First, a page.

Sep 052011
 

As you may know from my previous posts (for example this or this) I am exploring B&W (or monochromatic for that matter) tonality and so today I thought I will elaborate on this topic.

When it comes to light I recognize two types of photos: geometric/graphic ones and tonal ones (note: I may revise this in a while and add more types or change their names, as this is the field I am exploring). The former ones are more classic and are about basic shapes (lines, triangles, golden ratios, etc.) and composition. At this point I cannot appreciate them as much as I would like to – maybe it’s still too early for me. Those photos often have very sharp tonality as it is the best way to draw shapes (think of silhouette photos).

Tonal photos are different. They are also about shapes but those curvy ones. It is more about how light shapes those shapes, how gentle transitions in shadows paint this object for the viewer. This painting can be flat or reach and vivid.

Maybe my fascination with nature is the cause of this preference. I cannot easily think of good examples of natural things which would benefit more from the graphic approach rather than the tonal one. Maybe you can give me such an example?

Back to tonal photos. I saw very few of them which were actually beautiful for me. Those I saw I keep as a reference to practice my skills. One of the photographers who is able to create such reference points for me is Cy DeCosse. Maybe there are others (feel free to send me links/names) but I had an opportunity to meet Cy in person and actually see his work printed. Simply amazing. Please take a look at one of his galleries: The Beauty of Food. Printing such work is another nontrivial issue which I have a feeling I won’t be able to overcome in the nearest future (actually Cy has a master printer, Keith Taylor, who helps him do that).

By the way – this subject (tonality) applies of course to color photos as well but then it becomes in my opinion even more difficult, as you have to take care of composition of colors as well. The same artist has another gallery worth seeing: The Four Seasons.

Few days ago I thought I will give it a shot and try to create a still life photo which would be in the spirit of Cy’s work. Of course I didn’t think I will be even close to that but as for the first time I think it was a step in the right direction. This is also why I wrote study in the title of this post.

The original photo was taken with a black background (a cotton t-shirt, to be precise). Later on I thought it may benefit from a different background but since I didn’t have anything appropriate at home I just found a simple (and free) background somewhere on the web, made a few color adjustments and put the flower there. It is not perfect but this was not the goal in the first place.

The setting: 70mm, f/20, ISO 1600, 1/250 sec., flash (triggered via CLS) into a Flashpoint softbox on the left.

As I mentioned – I think this was a step in the right direction. I really enjoy gentle shadows on the leafs – they are so delicate that you can almost feel it. This is what I was aiming for. Also sepals look wonderful. And with those small pointy moss-like needles (forgive me for this poor description) on them – just like a touch of seasoning, which gives this wonderful flavor.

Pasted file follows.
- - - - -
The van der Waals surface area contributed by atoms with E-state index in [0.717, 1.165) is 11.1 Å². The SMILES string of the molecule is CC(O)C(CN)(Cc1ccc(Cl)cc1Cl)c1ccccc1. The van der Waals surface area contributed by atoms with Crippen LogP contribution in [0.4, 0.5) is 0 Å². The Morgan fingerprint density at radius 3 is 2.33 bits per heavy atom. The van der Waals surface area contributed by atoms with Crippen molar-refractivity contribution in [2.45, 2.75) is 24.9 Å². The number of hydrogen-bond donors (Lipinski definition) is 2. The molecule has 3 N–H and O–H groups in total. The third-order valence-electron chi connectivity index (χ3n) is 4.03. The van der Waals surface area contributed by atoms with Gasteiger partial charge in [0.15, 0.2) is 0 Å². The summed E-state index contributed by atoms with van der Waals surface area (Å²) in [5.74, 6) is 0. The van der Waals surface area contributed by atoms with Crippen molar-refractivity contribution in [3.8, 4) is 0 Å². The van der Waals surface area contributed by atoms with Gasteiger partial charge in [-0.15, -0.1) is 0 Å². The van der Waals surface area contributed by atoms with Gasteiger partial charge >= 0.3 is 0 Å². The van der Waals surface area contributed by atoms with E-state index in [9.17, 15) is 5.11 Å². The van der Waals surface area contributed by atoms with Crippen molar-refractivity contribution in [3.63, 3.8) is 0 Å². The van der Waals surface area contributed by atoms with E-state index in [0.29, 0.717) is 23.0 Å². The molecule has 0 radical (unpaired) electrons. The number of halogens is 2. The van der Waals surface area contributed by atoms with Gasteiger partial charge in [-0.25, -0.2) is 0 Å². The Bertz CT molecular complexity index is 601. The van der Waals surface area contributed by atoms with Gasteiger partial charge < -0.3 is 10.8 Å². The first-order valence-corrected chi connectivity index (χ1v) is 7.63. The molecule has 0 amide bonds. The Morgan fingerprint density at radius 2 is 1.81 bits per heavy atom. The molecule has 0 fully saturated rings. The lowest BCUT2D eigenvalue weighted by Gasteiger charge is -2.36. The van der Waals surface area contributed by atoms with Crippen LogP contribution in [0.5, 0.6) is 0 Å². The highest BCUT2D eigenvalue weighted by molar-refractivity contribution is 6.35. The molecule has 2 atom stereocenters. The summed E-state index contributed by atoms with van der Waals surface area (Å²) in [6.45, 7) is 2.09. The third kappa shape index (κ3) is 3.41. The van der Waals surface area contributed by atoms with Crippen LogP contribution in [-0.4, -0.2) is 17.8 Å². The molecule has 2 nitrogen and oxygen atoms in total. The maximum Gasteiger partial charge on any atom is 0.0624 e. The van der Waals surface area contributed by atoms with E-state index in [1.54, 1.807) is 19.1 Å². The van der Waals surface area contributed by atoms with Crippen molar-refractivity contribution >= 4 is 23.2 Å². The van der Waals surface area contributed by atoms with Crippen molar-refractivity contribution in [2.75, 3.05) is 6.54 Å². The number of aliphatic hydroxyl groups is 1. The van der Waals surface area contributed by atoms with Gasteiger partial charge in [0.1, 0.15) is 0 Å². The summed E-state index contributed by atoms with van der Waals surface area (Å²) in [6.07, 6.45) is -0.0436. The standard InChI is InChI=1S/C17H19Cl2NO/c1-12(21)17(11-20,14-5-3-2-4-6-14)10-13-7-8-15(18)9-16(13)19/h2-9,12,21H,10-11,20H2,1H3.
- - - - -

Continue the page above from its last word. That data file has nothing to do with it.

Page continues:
Any feedback greatly appreciated.

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Sep 042011
 

It should have been earlier post as the following photos, I think, were one of the first ones of mine where I liked B&W tonality. But first things first…

Rebecca came to Minneapolis just for a few days and most of her time was already scheduled with other duties. I think I had only few hours in total to: introduce myself to her (or have someone else introduce me, but you know you cannot rely on other people), get us to know each other well enough so that suggesting a small photo shooting is not entirely awkward, convince this beautiful yet very shy woman to agree to that, make her feel comfortable in front of a camera and take photos, which she actually likes.

I mentioned B&W at first because Rebecca’s photos gave me this strong incentive to work on B&W tones. Before that very often I was discouraged with what I was getting in post processing. I still have to work on this general set of skills but I was very happy with the result I got here.

Clear, warm and reach tones, which show her beauty, tones which play so joyfully on her hair. Great subject to photograph and I hope I will have another opportunity to take more photos of her.

There is one more thing which is very important for me and which I mentioned already. It is very rewarding when you are successful making other person feel comfortable in your company. On the photos I no longer see that shy girl I met just a few days earlier. Go through the photos and look for yourself.

BTW, I added one color photo to this set. Colors of the background were altered as I do not like green so much. I shifted green towards yellow a bit, to make the photo warmer. A few small adjustments (curves, etc.) and I ended up with a photo which, in my opinion, has great colors, which go together very well and make the photo quite enjoyable to watch. Hope you’ll enjoy it too.

 

Update: it is obvious that different people see the same photos in a different light. Things get more interesting (in my opinion) when there is personal involvement… You may actually learn something about that person… Below is Rebecca’s favorite photo of herself.

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 Posted by at 12:00 pm